I feel blessed because having asthma and being uninsured, to get proper medication and not being able to work because of the asthma…Now I feel blessed. I feel healthier and I am able to work when I can, when I need to now. Those four or five years that I didn’t have it was a very rough time. It was a struggle. (William, Columbus Medicaid)
Even with financial assistance, some found that the cost of coverage was not affordable.
I’m diabetic and I max out my deductibles and co-pays and I still have premiums to pay. I’m self-employed so I have to make enough to cover that [the premiums]….I’m not making much. (Bob, Columbus Marketplace)
I’d really like to see some specialists but I know I wouldn’t be able to afford the copay. I have $2,000-$3,000 out-of-pocket every year that I, I can’t afford that. That’s why I have health insurance. If I could afford $3,000, why would I need health insurance? (Matthew, Richmond Marketplace)
And though Marketplace coverage is not linked to employment, some still found that it was designed for those with traditional jobs and predictable incomes.
I felt that the website was also built for people in really traditional jobs. I’m an independent contractor, so I don’t get pay stubs every two weeks. Verifying my income and all that stuff was not easy for someone in my position. (Shannon, Baltimore Marketplace)
I get a $77 tax credit towards my premium every month…but I know I have to pay it back as soon as I file my taxes. I work as a waiter, and the year that they took my taxes, not much was reported. This year, I know every tax credit I got back, I have to pay back as soon as I file. Not looking forward to that. (Sean, Baltimore Marketplace)
I went from [paying a premium of] $101 down to $65 because of my income, and I get dental too…I may get gouged on my income tax. We have to estimate what we think we’re going to make and we have to pay it back, so we’ll see. (Jeff, Oakland Marketplace)
When asked what they would do if Medicaid or Marketplace insurance were no longer available, some said they would have to change careers or close down their businesses in order to get more traditional jobs that offered insurance.
I would probably either have to find a way to get insurance for my company and my employees or I would have to close the business and go to work for a company that did have coverage. My wife has a condition that can’t go untreated. We’d have to do something.” (Rick, Richmond Marketplace)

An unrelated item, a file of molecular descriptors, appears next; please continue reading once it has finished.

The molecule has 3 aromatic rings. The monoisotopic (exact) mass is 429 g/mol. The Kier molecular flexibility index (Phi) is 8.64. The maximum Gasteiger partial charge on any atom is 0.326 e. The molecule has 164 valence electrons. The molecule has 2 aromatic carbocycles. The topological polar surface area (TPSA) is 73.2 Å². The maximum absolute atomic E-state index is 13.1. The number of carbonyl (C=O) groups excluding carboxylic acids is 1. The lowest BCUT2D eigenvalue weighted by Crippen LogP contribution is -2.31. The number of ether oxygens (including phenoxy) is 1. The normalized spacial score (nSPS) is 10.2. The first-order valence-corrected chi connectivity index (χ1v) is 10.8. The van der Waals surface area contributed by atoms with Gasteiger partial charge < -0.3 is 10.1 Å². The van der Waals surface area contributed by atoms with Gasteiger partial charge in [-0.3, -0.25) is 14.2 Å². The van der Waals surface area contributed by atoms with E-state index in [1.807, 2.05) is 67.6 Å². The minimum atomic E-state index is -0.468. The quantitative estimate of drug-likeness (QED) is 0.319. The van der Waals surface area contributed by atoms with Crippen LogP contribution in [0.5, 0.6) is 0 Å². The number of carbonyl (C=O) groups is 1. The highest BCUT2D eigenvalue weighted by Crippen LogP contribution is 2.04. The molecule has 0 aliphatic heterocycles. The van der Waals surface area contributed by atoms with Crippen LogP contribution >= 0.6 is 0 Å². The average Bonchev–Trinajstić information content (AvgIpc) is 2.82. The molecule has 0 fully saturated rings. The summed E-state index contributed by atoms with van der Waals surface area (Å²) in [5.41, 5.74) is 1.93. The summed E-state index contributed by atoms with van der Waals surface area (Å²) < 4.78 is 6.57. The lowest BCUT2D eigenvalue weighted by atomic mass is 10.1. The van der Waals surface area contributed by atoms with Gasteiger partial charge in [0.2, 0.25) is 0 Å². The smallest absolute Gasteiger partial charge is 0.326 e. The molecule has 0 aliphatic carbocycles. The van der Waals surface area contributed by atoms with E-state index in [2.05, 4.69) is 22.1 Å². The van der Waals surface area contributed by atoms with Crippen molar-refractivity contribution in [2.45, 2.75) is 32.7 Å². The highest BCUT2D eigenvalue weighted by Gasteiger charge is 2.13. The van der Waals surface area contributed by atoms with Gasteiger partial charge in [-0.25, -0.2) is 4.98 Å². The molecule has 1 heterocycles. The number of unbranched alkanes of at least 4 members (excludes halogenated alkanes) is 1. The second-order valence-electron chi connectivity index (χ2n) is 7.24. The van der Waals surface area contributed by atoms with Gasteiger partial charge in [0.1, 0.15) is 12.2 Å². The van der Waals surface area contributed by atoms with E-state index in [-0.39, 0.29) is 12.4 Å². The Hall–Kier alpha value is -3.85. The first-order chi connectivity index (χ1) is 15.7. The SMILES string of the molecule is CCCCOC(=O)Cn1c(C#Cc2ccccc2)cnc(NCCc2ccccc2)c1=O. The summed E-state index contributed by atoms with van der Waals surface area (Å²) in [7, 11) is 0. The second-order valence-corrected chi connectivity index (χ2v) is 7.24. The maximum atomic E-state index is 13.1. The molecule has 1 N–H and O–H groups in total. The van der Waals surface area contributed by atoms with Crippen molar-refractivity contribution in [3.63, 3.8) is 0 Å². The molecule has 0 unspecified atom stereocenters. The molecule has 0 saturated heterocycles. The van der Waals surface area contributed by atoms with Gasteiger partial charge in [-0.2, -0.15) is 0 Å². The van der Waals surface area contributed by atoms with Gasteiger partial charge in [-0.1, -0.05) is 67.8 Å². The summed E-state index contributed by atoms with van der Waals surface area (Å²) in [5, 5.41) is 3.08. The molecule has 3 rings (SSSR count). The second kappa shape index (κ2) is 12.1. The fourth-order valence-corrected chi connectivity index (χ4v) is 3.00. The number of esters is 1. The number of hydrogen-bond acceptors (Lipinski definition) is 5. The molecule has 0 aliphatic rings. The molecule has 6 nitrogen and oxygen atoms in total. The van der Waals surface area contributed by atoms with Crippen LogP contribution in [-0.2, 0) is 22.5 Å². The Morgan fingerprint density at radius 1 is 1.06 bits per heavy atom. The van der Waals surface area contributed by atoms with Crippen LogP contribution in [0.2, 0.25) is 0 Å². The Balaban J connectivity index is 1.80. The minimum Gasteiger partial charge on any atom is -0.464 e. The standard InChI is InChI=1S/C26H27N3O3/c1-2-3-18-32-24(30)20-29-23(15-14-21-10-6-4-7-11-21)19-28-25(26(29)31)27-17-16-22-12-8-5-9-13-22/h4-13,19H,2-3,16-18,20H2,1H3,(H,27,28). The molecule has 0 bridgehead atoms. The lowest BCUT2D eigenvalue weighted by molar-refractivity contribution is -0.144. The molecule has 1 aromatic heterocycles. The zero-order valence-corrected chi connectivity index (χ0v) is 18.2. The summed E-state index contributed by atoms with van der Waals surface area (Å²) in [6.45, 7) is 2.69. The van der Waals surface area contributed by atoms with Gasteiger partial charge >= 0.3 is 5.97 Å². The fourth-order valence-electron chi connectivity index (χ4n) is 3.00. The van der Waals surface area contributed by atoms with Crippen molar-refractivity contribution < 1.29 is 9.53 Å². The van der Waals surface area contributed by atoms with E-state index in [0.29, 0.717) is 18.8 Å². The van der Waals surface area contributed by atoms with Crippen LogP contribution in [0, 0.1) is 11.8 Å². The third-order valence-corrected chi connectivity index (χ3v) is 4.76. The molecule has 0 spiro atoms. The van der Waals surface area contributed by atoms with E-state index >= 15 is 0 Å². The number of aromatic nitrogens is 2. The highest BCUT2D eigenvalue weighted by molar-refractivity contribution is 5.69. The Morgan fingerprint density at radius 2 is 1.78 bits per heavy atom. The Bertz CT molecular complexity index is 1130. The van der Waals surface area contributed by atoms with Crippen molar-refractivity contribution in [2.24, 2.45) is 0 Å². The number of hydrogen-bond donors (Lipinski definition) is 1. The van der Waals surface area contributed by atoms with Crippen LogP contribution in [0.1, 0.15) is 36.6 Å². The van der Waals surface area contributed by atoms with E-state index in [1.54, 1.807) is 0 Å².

With the type of work that I’m in I’d have to change careers because being a massage therapist you don’t have health insurance. (Deborah, Baltimore Medicaid)
[I would] use county resources or try to get a job that had medical coverage because right now I’m self-employed. (Porscha Oakland Marketplace)
The majority of nonelderly individuals in the United States are covered by an employer plan, be it their own or that of a family member. However, not all workers receive an offer of coverage through their job and many who do are not able to afford their share of the cost.4 In addition, the last ten years has seen a rapid shift in the U.S. labor market from traditional jobs with benefits to more alternative arrangements where individuals work as freelancers, contract employees, or make a living from multiple part-time jobs.
The vast majority of focus group participants were working at full or part-time jobs but did not have an affordable offer of coverage from their employer or were outside the traditional labor market and had no offer of coverage. Some were in periods of transition; others chose or preferred these alternative work arrangements. Most wanted to move into traditional jobs with steady income and benefits but found it difficult or impossible to do so, a number citing the sluggish economic recovery as the reason for limited job opportunities. Because of their low incomes, some Marketplace enrollees struggled to afford their monthly premium payments and out-of-pocket costs, even with financial assistance. For some without a steady income, verifying and estimating future earnings for the purpose of receiving Marketplace subsidies could be difficult to do, and those who underestimated may have to pay some or all of their subsidies back when they reconcile their income taxes.
Participants with Medicaid were generally able to access the care they needed with few out-of-pocket costs and overall, most participants were positive about gaining coverage and grateful that it was available to them.5 Because ACA coverage is not tied to employment, the expansions help to fill the gaps in employer-sponsored insurance for people in non-traditional work arrangements, those experiencing short or prolonged bouts of unemployment, and those in school or (re)training for new careers. Further, the availability of uninterrupted care and coverage allows individuals to manage chronic conditions and seek treatment for illnesses as they arise, enabling them to participate more fully in the workforce.